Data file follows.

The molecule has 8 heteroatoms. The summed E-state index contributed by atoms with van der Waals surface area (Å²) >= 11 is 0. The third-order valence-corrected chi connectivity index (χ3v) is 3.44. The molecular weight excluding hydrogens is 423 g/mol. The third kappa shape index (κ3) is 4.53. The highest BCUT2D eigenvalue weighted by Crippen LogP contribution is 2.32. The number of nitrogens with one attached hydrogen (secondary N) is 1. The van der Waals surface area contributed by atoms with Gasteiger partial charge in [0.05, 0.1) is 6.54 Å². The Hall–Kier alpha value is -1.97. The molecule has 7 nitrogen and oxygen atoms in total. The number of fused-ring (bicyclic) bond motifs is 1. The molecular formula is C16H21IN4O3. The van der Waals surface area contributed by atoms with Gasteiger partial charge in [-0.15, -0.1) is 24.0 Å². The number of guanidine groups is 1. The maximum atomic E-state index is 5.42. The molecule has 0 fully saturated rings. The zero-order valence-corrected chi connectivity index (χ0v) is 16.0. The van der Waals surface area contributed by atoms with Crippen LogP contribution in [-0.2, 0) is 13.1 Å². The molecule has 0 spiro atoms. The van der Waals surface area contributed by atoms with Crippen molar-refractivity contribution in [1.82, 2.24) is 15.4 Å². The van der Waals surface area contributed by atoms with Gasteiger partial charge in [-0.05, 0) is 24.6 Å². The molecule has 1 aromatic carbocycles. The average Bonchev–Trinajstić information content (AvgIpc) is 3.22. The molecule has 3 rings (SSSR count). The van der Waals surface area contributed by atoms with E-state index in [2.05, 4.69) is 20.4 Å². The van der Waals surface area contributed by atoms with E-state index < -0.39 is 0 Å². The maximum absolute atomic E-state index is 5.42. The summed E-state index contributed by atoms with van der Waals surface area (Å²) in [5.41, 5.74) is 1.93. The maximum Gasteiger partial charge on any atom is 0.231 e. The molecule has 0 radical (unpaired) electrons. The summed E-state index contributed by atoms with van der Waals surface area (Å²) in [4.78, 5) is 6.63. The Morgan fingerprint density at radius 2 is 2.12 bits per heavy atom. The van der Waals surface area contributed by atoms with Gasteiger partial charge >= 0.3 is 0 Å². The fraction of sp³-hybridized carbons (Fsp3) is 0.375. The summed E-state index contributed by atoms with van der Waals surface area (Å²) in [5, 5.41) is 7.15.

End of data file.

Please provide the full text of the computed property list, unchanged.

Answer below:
The molecule has 8 heteroatoms. The summed E-state index contributed by atoms with van der Waals surface area (Å²) >= 11 is 0. The third-order valence-corrected chi connectivity index (χ3v) is 3.44. The molecular weight excluding hydrogens is 423 g/mol. The third kappa shape index (κ3) is 4.53. The highest BCUT2D eigenvalue weighted by Crippen LogP contribution is 2.32. The number of nitrogens with one attached hydrogen (secondary N) is 1. The van der Waals surface area contributed by atoms with Gasteiger partial charge in [0.05, 0.1) is 6.54 Å². The Hall–Kier alpha value is -1.97. The molecule has 7 nitrogen and oxygen atoms in total. The number of fused-ring (bicyclic) bond motifs is 1. The molecular formula is C16H21IN4O3. The van der Waals surface area contributed by atoms with Gasteiger partial charge in [-0.15, -0.1) is 24.0 Å². The number of guanidine groups is 1. The maximum atomic E-state index is 5.42. The molecule has 0 fully saturated rings. The zero-order valence-corrected chi connectivity index (χ0v) is 16.0. The van der Waals surface area contributed by atoms with Crippen LogP contribution in [-0.2, 0) is 13.1 Å². The molecule has 0 spiro atoms. The van der Waals surface area contributed by atoms with Crippen molar-refractivity contribution in [1.82, 2.24) is 15.4 Å². The van der Waals surface area contributed by atoms with Gasteiger partial charge in [-0.05, 0) is 24.6 Å². The molecule has 1 aromatic carbocycles. The average Bonchev–Trinajstić information content (AvgIpc) is 3.22. The molecule has 3 rings (SSSR count). The van der Waals surface area contributed by atoms with E-state index in [2.05, 4.69) is 20.4 Å². The van der Waals surface area contributed by atoms with E-state index < -0.39 is 0 Å². The maximum absolute atomic E-state index is 5.42. The summed E-state index contributed by atoms with van der Waals surface area (Å²) in [5.41, 5.74) is 1.93. The maximum Gasteiger partial charge on any atom is 0.231 e. The molecule has 0 radical (unpaired) electrons. The summed E-state index contributed by atoms with van der Waals surface area (Å²) in [4.78, 5) is 6.63. The Morgan fingerprint density at radius 2 is 2.12 bits per heavy atom. The van der Waals surface area contributed by atoms with Gasteiger partial charge >= 0.3 is 0 Å². The fraction of sp³-hybridized carbons (Fsp3) is 0.375. The summed E-state index contributed by atoms with van der Waals surface area (Å²) in [5, 5.41) is 7.15.